The rise of the Crasbo has added to the impression that the overall strategy is a good thing. If a local newspaper carries a story of a genuinely violent and frightening man getting an Asbo, then surely this is copper-bottomed evidence that it works. The Home Office strategy relies on such visceral feelings as its use of the evidence base, such as it is, does not pass serious scrutiny. One leading academic described antisocial behaviour policy as 'an evidence-free zone' as late as December 2004. Despite press reports to the contrary, not much has changed since then, although we should note Louise Casey's comment addressed to Home Office Research, Development and Statistics researchers in her now legendary 'come to work pissed' speech at a Home Office conference in summer 2005: 'I need all of my colleagues in RDS in my corner.'

Not surprisingly, therefore, the category 'antisocial behaviour' is largely vacuous. As West Midlands Chief Inspector Paul Scott Lee suggested at a parliamentary meeting in 2005, it is so broad as to be 'meaningless to most of us'. The inclusion, amongst other things, of 'indecent exposure' and 'cycling on footpaths' as measures of 'antisocial behaviour' underscores his point. The power of the concept of antisocial behaviour lies not in its analytical clarity, which is conspicuously lacking, but in its flexibility. It mobilises personal fears - for example, of bullying at school or intimidation elsewhere - which reach back into childhood, as well as having an immediate reference to the very different things that individuals find intolerable in contemporary society. Thus, at a political level, it has broad appeal.

Deep social wounds

Despite all these problems, criticism of the antisocial behaviour strategy remains muted at best. In my view, this is because the anxiety about keeping the Conservatives out of power has produced a Stockholm Syndrome of progressive thought amongst policy thinkers, non-governmental service deliverers and campaigning organisations about the contemporary significance of poverty and inequality. Put simply, many have chosen to believe that things have got better, because a more unbearable thought is that things may just have stayed the same.

The inability of New Labour's hostages to offer a rounded critique has generated a mass cognitive dissonance about poverty and inequality and the failure of government policies to address them. Hence the faith invested in Sure Start, the New Deal for Communities and other such targeted non-universal strategies. Yet recent early evaluation of these flagship schemes for shoring up deprived areas in the face of a global economy shows, overall, only a negative or a marginal impact.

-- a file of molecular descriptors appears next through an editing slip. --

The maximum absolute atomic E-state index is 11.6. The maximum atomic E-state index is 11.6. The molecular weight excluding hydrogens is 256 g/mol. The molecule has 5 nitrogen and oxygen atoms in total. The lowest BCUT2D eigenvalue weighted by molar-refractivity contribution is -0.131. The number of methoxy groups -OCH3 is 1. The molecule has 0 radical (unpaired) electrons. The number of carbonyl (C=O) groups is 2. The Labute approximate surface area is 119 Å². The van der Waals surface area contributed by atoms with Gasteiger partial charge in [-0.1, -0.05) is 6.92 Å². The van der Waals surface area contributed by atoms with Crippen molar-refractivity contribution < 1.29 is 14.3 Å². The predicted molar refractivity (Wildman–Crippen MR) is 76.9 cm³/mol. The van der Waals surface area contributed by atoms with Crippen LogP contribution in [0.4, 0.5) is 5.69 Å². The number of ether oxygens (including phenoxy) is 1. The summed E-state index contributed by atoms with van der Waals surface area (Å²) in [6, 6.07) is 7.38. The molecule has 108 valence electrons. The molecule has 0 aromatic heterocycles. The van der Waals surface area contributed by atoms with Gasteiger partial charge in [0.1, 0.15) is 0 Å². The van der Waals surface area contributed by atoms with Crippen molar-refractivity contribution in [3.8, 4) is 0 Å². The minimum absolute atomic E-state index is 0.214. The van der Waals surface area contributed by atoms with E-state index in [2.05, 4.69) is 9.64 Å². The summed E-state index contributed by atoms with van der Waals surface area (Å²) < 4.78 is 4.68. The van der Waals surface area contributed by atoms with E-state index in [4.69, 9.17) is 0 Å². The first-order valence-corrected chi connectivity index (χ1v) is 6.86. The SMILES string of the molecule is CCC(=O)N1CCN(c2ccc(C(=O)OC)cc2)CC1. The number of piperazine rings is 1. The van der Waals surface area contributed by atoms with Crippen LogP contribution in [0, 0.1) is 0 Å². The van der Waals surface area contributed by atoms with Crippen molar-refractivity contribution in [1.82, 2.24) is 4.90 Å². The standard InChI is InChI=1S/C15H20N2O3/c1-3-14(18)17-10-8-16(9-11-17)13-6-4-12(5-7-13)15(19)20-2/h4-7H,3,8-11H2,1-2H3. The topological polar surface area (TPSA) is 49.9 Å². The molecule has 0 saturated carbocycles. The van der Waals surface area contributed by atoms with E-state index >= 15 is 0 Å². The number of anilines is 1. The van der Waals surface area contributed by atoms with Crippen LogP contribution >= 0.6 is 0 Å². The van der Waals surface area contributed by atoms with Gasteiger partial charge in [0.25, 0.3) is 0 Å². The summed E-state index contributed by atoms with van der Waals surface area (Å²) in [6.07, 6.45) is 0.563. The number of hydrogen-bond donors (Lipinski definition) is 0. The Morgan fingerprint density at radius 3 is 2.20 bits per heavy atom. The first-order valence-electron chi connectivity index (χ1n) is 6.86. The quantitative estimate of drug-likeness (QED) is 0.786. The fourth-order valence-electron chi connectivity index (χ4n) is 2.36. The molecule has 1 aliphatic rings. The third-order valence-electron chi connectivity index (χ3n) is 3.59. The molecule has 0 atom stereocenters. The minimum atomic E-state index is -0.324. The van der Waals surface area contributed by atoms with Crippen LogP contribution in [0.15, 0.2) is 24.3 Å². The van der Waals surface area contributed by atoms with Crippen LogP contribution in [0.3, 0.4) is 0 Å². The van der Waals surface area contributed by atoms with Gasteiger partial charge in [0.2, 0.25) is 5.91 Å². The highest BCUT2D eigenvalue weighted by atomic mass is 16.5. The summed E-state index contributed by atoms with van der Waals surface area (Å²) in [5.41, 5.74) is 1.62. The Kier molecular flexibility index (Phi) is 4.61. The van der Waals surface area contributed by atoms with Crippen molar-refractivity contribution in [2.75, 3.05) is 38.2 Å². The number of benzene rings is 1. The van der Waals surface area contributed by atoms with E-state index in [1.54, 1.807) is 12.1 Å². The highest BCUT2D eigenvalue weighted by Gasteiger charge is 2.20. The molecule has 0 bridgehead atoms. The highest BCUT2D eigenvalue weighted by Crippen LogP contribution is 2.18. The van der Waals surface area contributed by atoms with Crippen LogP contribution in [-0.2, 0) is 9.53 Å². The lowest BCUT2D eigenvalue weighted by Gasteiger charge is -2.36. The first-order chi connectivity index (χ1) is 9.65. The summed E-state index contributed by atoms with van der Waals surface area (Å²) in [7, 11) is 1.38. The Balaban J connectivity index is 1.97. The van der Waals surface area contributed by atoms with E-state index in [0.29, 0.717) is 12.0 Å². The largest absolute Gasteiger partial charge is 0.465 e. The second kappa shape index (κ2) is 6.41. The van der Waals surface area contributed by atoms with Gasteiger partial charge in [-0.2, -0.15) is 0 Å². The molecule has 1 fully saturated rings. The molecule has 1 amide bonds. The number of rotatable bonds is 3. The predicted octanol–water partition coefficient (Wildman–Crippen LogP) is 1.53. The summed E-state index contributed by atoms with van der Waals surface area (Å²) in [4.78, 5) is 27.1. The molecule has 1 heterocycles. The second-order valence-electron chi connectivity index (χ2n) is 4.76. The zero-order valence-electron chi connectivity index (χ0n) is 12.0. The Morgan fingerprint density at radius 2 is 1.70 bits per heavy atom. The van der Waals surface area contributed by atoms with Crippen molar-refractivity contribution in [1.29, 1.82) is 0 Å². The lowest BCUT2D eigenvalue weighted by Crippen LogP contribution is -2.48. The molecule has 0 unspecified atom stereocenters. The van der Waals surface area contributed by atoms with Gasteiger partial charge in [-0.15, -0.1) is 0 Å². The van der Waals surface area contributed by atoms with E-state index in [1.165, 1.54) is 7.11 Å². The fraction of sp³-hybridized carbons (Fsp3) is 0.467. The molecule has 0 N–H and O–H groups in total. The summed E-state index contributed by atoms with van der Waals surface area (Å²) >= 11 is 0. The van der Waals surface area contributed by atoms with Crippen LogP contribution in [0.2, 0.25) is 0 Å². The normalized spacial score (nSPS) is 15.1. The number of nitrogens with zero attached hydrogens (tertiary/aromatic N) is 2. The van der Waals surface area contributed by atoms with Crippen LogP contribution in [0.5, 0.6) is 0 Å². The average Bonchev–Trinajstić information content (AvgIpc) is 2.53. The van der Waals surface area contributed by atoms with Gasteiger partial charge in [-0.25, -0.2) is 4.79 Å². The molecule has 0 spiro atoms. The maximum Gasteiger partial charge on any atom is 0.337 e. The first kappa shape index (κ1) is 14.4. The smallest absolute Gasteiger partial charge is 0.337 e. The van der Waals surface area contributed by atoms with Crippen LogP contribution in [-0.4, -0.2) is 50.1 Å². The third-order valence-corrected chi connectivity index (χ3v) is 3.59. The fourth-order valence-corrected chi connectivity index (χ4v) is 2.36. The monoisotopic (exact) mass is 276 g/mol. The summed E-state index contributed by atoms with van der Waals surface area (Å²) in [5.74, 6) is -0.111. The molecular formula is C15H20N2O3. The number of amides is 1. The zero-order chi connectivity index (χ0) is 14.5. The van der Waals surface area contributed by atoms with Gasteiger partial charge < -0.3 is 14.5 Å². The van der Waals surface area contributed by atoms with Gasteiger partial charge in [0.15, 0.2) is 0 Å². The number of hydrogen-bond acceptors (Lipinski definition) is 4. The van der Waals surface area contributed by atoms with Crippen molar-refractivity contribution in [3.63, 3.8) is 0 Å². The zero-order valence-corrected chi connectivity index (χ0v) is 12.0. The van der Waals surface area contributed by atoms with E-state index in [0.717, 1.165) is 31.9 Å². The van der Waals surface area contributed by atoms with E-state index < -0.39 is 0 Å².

This dissonance is expressed by those who have been central to Number 10's strategic thinking. For example, Geoff Mulgan opened a recent Guardian article on neighbourliness with the sentence: 'Britain is a largely contented society.' This is not quite 'you have never had it so good', but in the context of mass poverty, growing inequality and over four million people not employed due to sickness or joblessness, it is as definitive. Yet as data on mental health shows, it is most definitively wrong.

Thus, nine years on, is it not the government that should be politically vulnerable? By its own count of its own meaningless category, there are at least 15 million acts of 'antisocial behaviour' a year, yet only 100,000 cases were dealt with in the 12 months before October 2004 - so ineffective a response that it achieves the remarkable feat of making even the traditional criminal system look effective.

Debate has been stifled by the fear of appearing to be soft on crime; the 'common sense' personal appeal of 'anti-social behaviour' (who has not been a victim?); and the dressing-up of various public services, such as keeping local environments clean, as a redistribution of safety (in lieu of Labour councils being able to redistribute anything else). The mobilisation of the victims' agenda has played a crucial role in this process. Yet as David Blunkett argued in his 2001 book Politics and Progress: 'We need to appreciate the scale of the social disaster brought about by the neo-liberal period.' This appreciation needs to acknowledge the deep social wounds caused by three decades of growing poverty and inequality, and go beyond a cauterising politics of behaviour. Unfortunately, this is precisely the challenge that the 'antisocial behaviour' agenda fails to meet.